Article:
Wednesday, February 18, 2009

Home Sweet Home Pt IV: My Office

Here's where I spend most of my time in South Africa - and the scene of the epic wasp battle - my corner of 83 Central St. I have the same laptop stand / keyboard / mouse setup and the same desk chair as my office back home, so it's nice to have some consistency.

I sit by the window, which is great when there isn't exceptionally gorgeous weather outside. I do have an office plant for the first time, which is pretty exciting. Especially because I'm not responsible for taking care of it.

Tuesday, February 17, 2009

Weather on the Plateau

One question I get lot from people back home is "It's Africa in the Summer... isn't like 100+ degrees there every day?" Well, no... and not just because everything is in Celsius here. Johannesburg is located in the eastern plateau area of South Africa known as the Highveld, at an elevation of a little over a mile. So, it's like being in Denver in the Summer, but a little cooler - it rarely even gets into the mid-80's here. It's not too hot - kinda pleasant, like Spring in Chicago. Except it lasts 6 months here as opposed to 3 weeks.

View from my office on an afternoon where I did not want to be in the office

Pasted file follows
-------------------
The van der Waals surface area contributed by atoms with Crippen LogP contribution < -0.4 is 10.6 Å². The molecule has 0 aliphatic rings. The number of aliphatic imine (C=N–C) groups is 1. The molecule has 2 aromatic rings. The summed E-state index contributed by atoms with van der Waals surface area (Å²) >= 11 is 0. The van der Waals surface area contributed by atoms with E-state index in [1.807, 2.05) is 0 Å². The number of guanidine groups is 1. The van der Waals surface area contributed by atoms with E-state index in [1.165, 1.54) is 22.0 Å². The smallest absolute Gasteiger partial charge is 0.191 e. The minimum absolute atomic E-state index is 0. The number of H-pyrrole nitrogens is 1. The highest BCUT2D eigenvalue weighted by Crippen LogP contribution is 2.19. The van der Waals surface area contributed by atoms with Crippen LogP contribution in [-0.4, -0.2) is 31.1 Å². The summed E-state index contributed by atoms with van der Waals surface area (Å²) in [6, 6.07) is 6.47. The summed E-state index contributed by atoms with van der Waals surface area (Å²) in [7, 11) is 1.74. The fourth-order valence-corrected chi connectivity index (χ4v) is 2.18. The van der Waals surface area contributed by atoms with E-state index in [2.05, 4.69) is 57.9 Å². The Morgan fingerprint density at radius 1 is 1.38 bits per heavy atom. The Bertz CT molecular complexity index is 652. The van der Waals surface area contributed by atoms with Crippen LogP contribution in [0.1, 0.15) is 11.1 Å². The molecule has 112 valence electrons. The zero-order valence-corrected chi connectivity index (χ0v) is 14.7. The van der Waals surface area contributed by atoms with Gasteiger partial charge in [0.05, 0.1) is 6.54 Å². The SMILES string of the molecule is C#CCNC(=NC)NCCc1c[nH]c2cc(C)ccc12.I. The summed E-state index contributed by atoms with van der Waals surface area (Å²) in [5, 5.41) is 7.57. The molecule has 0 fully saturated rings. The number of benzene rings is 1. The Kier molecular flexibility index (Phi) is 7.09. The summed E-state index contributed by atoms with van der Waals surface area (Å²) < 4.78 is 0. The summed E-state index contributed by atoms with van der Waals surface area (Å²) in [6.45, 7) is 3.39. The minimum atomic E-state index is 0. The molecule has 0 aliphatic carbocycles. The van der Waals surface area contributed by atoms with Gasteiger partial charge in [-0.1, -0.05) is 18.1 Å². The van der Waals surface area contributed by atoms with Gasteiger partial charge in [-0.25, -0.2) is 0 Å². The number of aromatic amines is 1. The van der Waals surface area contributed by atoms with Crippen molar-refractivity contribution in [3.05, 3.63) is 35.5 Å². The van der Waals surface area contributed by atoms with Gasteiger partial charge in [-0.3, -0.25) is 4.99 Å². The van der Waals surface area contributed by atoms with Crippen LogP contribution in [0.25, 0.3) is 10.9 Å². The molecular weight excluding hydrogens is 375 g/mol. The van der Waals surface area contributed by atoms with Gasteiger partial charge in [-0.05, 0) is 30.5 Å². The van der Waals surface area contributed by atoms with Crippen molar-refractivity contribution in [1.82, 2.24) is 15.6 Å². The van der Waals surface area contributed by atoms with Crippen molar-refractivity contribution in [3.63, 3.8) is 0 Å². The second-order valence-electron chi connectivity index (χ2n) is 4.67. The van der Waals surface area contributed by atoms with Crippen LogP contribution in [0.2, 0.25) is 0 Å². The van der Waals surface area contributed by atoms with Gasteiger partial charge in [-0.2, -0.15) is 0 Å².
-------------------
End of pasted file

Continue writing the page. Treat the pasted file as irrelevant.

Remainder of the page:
Monday, February 16, 2009

Well In MY Country...

I tend to hang out with the other expats in the office, mostly because each of us has a maximum of two friends outside of Monitor living in South Africa. I was recently at a dinner when I realized that we were all from different continents - North America, South America, Europe, Oceania, Asia - very small world, in a Disney sense of the phrase.

So, as with study abroad in college, there is always the convenient conversation topic available here of "What's _____ like in your country? Oh wow! That's a little weird but I guess it could be normal if you're used to that..." This can apply to pretty much anything. It's a little more interesting than in college though, because the questions don't apply only to comparing college lives. Having those conversations at 25 yrs old as opposed to 21 yrs old gives you a much better sense of the meanings of family, independence, money, security, free time, etc.

I think the place I'd have the hardest time living would be Korea - work 100+ hour weeks as a consultant and live at home with your parents until you get married. Brazil has the whole living with the parents thing, but you work 30-40 hours less and go surfing instead - and you get a government-mandated lunch allowance from your employer. Spain has the whole siesta thing going on though. Hard to beat that. Of course, in terms of the questions I get about the US, the old favorites do come up every now and then, namely - "How can you not drink until you're 21?!" "How could you people have elected that guy twice?!" "What exactly is a fraternity?"

Sunday, February 15, 2009